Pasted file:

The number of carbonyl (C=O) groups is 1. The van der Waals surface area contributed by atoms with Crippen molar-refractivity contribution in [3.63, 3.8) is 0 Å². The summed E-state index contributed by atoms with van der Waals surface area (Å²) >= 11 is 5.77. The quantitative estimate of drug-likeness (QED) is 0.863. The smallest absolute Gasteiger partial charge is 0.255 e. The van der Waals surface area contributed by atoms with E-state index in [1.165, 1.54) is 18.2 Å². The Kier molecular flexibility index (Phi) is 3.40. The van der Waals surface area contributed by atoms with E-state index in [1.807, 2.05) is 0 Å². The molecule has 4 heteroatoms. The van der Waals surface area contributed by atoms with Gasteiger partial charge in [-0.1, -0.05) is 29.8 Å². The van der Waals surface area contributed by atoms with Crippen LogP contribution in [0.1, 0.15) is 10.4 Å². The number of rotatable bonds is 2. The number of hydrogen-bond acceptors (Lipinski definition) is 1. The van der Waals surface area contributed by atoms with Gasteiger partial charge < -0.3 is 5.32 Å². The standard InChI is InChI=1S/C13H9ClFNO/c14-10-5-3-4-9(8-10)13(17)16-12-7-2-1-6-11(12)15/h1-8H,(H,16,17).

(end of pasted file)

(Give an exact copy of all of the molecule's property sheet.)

The number of carbonyl (C=O) groups is 1. The van der Waals surface area contributed by atoms with Crippen molar-refractivity contribution in [3.63, 3.8) is 0 Å². The summed E-state index contributed by atoms with van der Waals surface area (Å²) >= 11 is 5.77. The quantitative estimate of drug-likeness (QED) is 0.863. The smallest absolute Gasteiger partial charge is 0.255 e. The van der Waals surface area contributed by atoms with E-state index in [1.165, 1.54) is 18.2 Å². The Kier molecular flexibility index (Phi) is 3.40. The van der Waals surface area contributed by atoms with E-state index in [1.807, 2.05) is 0 Å². The molecule has 4 heteroatoms. The van der Waals surface area contributed by atoms with Gasteiger partial charge in [-0.1, -0.05) is 29.8 Å². The van der Waals surface area contributed by atoms with Crippen LogP contribution in [0.1, 0.15) is 10.4 Å². The number of rotatable bonds is 2. The number of hydrogen-bond acceptors (Lipinski definition) is 1. The van der Waals surface area contributed by atoms with Gasteiger partial charge < -0.3 is 5.32 Å². The standard InChI is InChI=1S/C13H9ClFNO/c14-10-5-3-4-9(8-10)13(17)16-12-7-2-1-6-11(12)15/h1-8H,(H,16,17).